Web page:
Recently I worked with one of my UCLA students on a paper centered on Elie Wiesel’s book, Night. This is Wiesel’s first-hand account of being forced to leave his home in Transylvania (along with his entire village) and relocate first to Auschwitz and later to Buchenwald concentration camps during World War II. The volume is slim but powerful. In only 115 pages, Wiesel brings into focus the horrific experiences that he and his fellow captives suffered at the hands of the Nazis.
In the preface of the 2006 edition (the original was published in 1958), he explains why he wrote this book. He writes, “I only know that without this testimony, my life as a writer – or my life, period – would not have become what it is; that of a witness who believes he has a moral obligation to try to prevent the enemy from enjoying one last victory by allowing his crimes to be erased from human memory.” This is the first of over 40 books Wiesel has written, all with the common theme of speaking out against injustice. He was awarded the Nobel Peace Prize in 1986 for his tireless efforts to help those who are oppressed.
In the wake of the horror that is occurring right now, Wiesel’s Night is a stark and poignant reminder of how important it is for all of us to speak out against the abuse of power. He states in his Nobel Prize acceptance speech, “One person – a Raoul Wallenberg, an Albert Schweitzer, one person of integrity, can make a difference, a difference of life and death. As long as one dissident is in prison, our freedom will not be true. As long as one child is hungry, our lives will be filled with anguish and shame. What all these victims need above all is to know that they are not alone; that we are not forgetting them, that when their voices are stifled we shall lend them ours, that while their freedom depends on ours, the quality of our freedom depends on theirs.” He stresses that we must never remain silent if we see suffering. That it is our job as moral human beings to address any abuse of human rights in order to help bring about change.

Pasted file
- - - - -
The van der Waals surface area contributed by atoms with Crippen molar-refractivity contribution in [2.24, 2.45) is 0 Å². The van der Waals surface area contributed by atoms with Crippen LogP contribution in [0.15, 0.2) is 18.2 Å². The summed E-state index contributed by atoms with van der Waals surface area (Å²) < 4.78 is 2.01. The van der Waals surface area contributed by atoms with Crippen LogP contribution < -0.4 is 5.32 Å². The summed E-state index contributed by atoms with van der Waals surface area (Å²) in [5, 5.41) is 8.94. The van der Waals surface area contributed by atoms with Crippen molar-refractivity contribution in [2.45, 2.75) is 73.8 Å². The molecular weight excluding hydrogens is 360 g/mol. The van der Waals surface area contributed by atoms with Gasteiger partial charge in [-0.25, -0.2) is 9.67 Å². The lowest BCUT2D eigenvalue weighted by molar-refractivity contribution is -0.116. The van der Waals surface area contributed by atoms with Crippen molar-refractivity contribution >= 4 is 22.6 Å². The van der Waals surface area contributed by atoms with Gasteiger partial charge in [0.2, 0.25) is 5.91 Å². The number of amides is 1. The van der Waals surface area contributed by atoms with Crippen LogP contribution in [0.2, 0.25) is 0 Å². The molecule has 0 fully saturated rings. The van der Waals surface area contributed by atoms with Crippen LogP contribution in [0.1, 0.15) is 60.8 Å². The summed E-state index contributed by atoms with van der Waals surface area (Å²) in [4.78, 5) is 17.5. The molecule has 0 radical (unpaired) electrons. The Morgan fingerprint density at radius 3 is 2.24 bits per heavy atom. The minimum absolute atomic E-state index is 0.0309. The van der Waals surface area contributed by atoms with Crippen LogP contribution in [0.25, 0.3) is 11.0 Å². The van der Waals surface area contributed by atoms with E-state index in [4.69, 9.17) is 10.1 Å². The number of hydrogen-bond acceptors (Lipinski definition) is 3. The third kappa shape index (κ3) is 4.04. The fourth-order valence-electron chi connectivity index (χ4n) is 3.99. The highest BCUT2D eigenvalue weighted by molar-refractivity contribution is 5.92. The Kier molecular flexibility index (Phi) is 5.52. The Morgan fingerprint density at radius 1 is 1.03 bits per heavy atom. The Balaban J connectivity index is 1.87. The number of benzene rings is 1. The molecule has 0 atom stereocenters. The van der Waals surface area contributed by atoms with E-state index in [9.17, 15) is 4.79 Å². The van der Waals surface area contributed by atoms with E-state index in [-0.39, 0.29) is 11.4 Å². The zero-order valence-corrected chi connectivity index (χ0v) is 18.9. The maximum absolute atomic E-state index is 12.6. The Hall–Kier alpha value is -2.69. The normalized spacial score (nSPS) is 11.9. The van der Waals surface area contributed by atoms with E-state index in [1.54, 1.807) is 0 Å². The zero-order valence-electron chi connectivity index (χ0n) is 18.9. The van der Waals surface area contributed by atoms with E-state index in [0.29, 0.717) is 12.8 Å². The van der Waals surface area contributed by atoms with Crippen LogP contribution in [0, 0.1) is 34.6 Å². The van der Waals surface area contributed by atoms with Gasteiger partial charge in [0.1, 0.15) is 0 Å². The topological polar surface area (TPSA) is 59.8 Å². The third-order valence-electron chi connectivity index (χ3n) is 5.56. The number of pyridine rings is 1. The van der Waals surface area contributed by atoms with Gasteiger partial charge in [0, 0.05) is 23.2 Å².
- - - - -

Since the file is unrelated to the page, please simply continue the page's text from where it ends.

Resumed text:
If you want a heart-wrenching look at the evil that can occur when power is left unchecked, then read Wiesel’s Night. This book could indeed serve as a present-day wake-up call for people all over the world to recognize the terrifying consequences of remaining indifferent to human suffering. It is our job in this life to look power, corruption, and abuse square in the face; not shy away from painful situations because they make us feel uncomfortable. Truth-telling is not easy but can shift the power differential over time. It is often the only real weapon we have at our disposal.
I highly recommend this book. It is simply, but poignantly written and carries a message that feels as pertinent today as it was back in 1958. This book emphasizes that none of us is immune from human suffering and we must stay ever vigilant to the oppressive nature of individuals and governments.
Otherwise, we might find ourselves forgetting what history has taught us, and, in so doing, condemn ourselves and others to a life of oppression. Speaking up is the first step towards change.